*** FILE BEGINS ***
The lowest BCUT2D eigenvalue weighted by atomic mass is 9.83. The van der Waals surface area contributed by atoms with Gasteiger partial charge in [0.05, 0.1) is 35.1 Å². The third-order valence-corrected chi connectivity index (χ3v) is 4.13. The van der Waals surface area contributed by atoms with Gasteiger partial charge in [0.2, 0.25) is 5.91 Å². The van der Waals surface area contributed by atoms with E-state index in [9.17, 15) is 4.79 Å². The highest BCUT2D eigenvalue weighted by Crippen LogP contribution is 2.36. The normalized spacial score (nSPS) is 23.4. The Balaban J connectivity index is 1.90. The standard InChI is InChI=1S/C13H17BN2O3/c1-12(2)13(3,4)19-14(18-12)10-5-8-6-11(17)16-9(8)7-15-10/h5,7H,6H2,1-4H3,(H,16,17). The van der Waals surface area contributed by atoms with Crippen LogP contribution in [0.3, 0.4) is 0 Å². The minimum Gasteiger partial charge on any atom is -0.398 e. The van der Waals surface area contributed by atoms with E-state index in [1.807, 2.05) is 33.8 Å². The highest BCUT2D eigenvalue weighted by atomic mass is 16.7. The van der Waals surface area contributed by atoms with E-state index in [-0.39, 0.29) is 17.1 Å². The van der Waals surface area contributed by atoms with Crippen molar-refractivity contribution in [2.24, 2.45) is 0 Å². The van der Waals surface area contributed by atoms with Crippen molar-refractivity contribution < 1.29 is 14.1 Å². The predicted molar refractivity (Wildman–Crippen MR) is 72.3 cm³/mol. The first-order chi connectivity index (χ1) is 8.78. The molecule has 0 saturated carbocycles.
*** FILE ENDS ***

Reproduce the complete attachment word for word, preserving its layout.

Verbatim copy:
The lowest BCUT2D eigenvalue weighted by atomic mass is 9.83. The van der Waals surface area contributed by atoms with Gasteiger partial charge in [0.05, 0.1) is 35.1 Å². The third-order valence-corrected chi connectivity index (χ3v) is 4.13. The van der Waals surface area contributed by atoms with Gasteiger partial charge in [0.2, 0.25) is 5.91 Å². The van der Waals surface area contributed by atoms with E-state index in [9.17, 15) is 4.79 Å². The highest BCUT2D eigenvalue weighted by Crippen LogP contribution is 2.36. The normalized spacial score (nSPS) is 23.4. The Balaban J connectivity index is 1.90. The standard InChI is InChI=1S/C13H17BN2O3/c1-12(2)13(3,4)19-14(18-12)10-5-8-6-11(17)16-9(8)7-15-10/h5,7H,6H2,1-4H3,(H,16,17). The van der Waals surface area contributed by atoms with Crippen LogP contribution in [0.3, 0.4) is 0 Å². The minimum Gasteiger partial charge on any atom is -0.398 e. The van der Waals surface area contributed by atoms with E-state index in [1.807, 2.05) is 33.8 Å². The highest BCUT2D eigenvalue weighted by atomic mass is 16.7. The van der Waals surface area contributed by atoms with E-state index in [-0.39, 0.29) is 17.1 Å². The van der Waals surface area contributed by atoms with Crippen molar-refractivity contribution in [2.24, 2.45) is 0 Å². The van der Waals surface area contributed by atoms with Crippen molar-refractivity contribution < 1.29 is 14.1 Å². The predicted molar refractivity (Wildman–Crippen MR) is 72.3 cm³/mol. The first-order chi connectivity index (χ1) is 8.78. The molecule has 0 saturated carbocycles.